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Keynes Seminar 26 November 2008 Mark Hayes Robinson College, Cambridge General Theory Reading Group 4: Expectation and output www.postkeynesian.net © PKSG.

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Presentation on theme: "Keynes Seminar 26 November 2008 Mark Hayes Robinson College, Cambridge General Theory Reading Group 4: Expectation and output www.postkeynesian.net © PKSG."— Presentation transcript:

1 Keynes Seminar 26 November 2008 Mark Hayes Robinson College, Cambridge General Theory Reading Group 4: Expectation and output © PKSG 2009

2 Calendar time and equilibrium periods Quantum unit of time – the ‘day’ Period of production – a number of days Short-period aspect of day: effective demand Market-period aspect of day: income Horizon of short term = period of production = long period (i.e. time over which capital stock adjusts to a given state of short-term expectation)

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4 Three approaches to equilibrium Old Keynesian

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6 Three approaches to equilibrium Old Keynesian Post Keynesian

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8 Three approaches to equilibrium Old Keynesian Post Keynesian Keynes

9 Convergence to long-period equilibrium employment (A)

10 Convergence to long-period equilibrium employment (B)

11 Expectations and realised results “Express reference to current long-term expectations can seldom be avoided. But it will often be safe to omit express reference to short- term expectation, in view of the fact that in practice the process of revision of short-term expectation is a gradual and continuous one, carried on largely in the light of realised results; so that expected and realised results run into and overlap one another in their influence. For, although output and employment are determined by the producer’s short-term expectations and not by past results, the most recent results usually play a predominant part in determining what these expectations are.” (G.T. 50–51)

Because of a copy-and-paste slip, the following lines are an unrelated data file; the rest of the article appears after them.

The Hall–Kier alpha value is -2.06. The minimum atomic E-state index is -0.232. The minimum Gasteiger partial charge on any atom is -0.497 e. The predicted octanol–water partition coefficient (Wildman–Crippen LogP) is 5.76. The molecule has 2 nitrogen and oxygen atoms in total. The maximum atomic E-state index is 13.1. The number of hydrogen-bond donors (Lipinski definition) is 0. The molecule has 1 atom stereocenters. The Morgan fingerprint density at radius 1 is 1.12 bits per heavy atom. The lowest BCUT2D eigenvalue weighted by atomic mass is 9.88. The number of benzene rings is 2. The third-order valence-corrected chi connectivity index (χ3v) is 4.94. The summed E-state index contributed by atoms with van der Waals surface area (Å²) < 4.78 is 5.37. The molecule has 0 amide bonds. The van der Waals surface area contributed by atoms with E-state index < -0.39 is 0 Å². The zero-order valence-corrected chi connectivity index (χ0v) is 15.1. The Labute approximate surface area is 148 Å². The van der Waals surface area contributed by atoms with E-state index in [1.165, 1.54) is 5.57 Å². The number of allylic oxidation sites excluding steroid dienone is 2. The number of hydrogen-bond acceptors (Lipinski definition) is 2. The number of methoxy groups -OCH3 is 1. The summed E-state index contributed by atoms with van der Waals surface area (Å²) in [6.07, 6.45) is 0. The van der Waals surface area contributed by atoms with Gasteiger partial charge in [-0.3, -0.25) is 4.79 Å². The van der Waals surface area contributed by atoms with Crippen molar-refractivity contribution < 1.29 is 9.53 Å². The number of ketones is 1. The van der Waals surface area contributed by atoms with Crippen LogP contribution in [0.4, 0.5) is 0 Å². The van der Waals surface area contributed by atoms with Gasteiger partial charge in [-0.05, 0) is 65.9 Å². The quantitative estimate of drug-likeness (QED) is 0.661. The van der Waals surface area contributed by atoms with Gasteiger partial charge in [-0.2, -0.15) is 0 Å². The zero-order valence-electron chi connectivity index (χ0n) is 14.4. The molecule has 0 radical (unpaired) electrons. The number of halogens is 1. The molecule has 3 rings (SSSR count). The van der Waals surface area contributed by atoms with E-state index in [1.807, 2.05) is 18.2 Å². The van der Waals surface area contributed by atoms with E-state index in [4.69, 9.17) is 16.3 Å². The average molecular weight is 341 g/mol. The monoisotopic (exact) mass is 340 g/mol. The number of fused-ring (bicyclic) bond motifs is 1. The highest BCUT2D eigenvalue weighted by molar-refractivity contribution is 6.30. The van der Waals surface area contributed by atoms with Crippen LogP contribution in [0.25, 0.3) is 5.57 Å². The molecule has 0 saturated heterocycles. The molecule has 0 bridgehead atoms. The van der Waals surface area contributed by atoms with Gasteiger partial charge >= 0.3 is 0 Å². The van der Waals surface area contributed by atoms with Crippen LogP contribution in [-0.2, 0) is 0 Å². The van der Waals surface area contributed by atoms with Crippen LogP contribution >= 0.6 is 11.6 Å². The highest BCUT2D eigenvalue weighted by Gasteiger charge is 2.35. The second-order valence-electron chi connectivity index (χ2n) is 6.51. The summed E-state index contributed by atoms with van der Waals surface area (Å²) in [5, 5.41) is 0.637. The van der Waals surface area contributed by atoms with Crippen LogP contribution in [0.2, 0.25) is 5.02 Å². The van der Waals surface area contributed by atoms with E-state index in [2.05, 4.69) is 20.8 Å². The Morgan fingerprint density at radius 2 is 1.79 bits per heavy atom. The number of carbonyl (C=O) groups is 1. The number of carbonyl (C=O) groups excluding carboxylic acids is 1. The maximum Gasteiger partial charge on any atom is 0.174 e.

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13 Expectations and realised results “I found I could get all that was required by the conceptions of effective demand and income which were identical for factors but income of entrepreneurs at any time depended on outcome of prediction undertaken at various previous periods under influence of effective demand.” (C.W. XIV, p. 180)

14 Expectations and realised results For other economists, I find, lay the whole emphasis, and find the whole explanation in the differences between effective demand and income; and they are so convinced that this is the right course that they do not notice that in my treatment this is not so. (C.W. XIV, p. 181)

15 Expectations and realised results I should have distinguished more sharply between a theory based on ex ante effective demand, however arrived at, and a psychological chapter indicating how the business world reaches its ex ante decisions. It is only in this chapter that income, investment and saving, which are ex post concepts, come in. (C.W. XIV, pp )


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